Come and See

72

A Disturbing Anti-War Mix of Hyperrealism and Chaos

”In Nazism, we have a phenomenon which seems scarcely capable of subjection to rational analysis. Under a leader who talked in apocalyptic tones of world power or destruction and a regime founded on an utterly repulsive ideology of race-hatred […] of a nature and scale as to defy imagination […] the explanatory powers of the historian seem puny indeed” (Ian Kershaw, Popular Opinion and Political Dissent in the Third Reich: Bavaria 1933-1945, pp. 3-4).

Come and See, a 1985 Soviet anti-war film directed by Elem Klimov, defies every law of logic. It may be described as a perfect example of absurdity, irrationality, and chaos blended with poetical existentialism. The following text is an attempt to describe how the trauma of war is depicted on the big screen making it all the more relevant in our times of extremes.

The film touches on the Nazi German occupation of Belarus and the annihilation of 628 villages with its inhabitants under the eye of General Sturmbannführer’s commander, as well as the Belarusian Partisans’ resistance. The story is told through the eyes of Flyora, a Belarusian peasant boy, ”a kind, harmless boy” as his mother says, that experiences the trauma and atrocities of the Nazis and falls prey to their sadistic instincts since he joined the war. The extreme close-ups of him staring into the camera is a recurring and highly relatable motif throughout the film that communicates the angst of war in an almost disturbing and disorienting fashion.

Hyperrealism is intense. However, it is not that kind of absurd hyperrealism that avant-garde films of the 1920s portray; in Come and See, we are talking about the sort of hyperrealism which, mixed with the right amounts of realism and first-person narration, takes you right into the field, filling you with the same anxiety the actors must have felt.  It is worth mentioning, here, that actors, especially the young protagonist Aleksei Yevgenyevich Kravchenko, had to go through support training so that they were not hugely affected by the extreme violence of the film. The majority of the cast were non-professionals, a fact that adds to the blunt realism of the film.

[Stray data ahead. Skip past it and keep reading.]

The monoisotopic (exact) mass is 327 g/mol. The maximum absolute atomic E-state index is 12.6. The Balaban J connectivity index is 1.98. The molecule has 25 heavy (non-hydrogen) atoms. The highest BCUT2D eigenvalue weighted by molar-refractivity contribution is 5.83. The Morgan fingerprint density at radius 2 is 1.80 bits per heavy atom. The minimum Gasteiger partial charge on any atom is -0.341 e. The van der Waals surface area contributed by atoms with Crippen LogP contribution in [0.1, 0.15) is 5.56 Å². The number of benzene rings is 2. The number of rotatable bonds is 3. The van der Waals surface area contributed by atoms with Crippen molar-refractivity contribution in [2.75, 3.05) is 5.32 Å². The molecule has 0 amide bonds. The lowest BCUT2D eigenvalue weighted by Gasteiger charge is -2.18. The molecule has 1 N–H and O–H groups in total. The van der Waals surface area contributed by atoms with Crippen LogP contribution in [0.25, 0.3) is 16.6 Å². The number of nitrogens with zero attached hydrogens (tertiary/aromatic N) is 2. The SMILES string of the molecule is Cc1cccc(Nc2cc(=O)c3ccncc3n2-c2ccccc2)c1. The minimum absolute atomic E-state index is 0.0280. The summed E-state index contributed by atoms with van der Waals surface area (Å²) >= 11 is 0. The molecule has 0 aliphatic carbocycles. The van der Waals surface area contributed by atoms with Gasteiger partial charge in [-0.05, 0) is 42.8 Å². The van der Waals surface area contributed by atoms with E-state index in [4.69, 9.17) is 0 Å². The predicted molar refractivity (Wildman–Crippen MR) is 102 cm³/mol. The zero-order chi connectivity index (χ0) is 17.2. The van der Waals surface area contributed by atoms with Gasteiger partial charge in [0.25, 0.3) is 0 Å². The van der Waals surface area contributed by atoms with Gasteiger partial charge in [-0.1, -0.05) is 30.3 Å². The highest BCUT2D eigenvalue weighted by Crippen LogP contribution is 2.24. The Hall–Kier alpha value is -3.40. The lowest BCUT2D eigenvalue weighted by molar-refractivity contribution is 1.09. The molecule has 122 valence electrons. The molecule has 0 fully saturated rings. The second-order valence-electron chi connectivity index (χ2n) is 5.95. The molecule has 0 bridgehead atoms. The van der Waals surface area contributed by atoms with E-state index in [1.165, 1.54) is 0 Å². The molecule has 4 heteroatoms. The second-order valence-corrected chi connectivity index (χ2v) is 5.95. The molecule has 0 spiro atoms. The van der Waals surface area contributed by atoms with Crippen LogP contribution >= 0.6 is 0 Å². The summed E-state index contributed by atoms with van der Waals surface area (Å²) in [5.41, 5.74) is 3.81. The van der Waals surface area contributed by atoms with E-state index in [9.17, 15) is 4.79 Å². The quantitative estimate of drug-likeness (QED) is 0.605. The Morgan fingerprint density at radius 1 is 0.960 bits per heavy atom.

Despite the mad, foggy scenes of war, the blown-up barns, the gang rapes, the dragging and shouting, the potential for humanity and empathy is highlighted, alleviating the pain of the war as a result. When Flyora steals a horse and its owner finds out yet decides to help him hide his identity when SS troops arrive, when Flyora and the young nurse, Glasha, bond beautifully, dance and play in the woods whilst being exhausted from the hide-and-seek with the enemy, when an old woman, who is captured resting on her bed, is dragged out and placed in the middle of a dusty road while everything around her is in flames, but she still decides to smile, I, as a viewer, felt hope. It sometimes occurred to me, though, that everyday conversations felt as if they were part of an embedded director’s cut. It might as well be that the eye is made so accustomed to the overall acts of violence, that the simplest everyday scenes, movements, and orders seemed unreal, out of context, or slightly comical at times.

The music choices, ranging from traditional grim music such as Lidia Ruslanova’s Kto Ego Znaet and Mozart’s Lacrimosa before the camera tilts into the sky and the ending credits appear, are interestingly fusing the general theme of revolution with the need, as viewers, to be lifted up from despair and onto higher forms of art and consciousness.

Come and See is generally a film I would recommend to those who are interested in actively seeing a war theme unfolding in a rather artistic and pioneering way, combining elements of hyperrealism, poetry, high art, and bluntness, all at the same time.

The film is available on YouTube.

Kate Podimata

 

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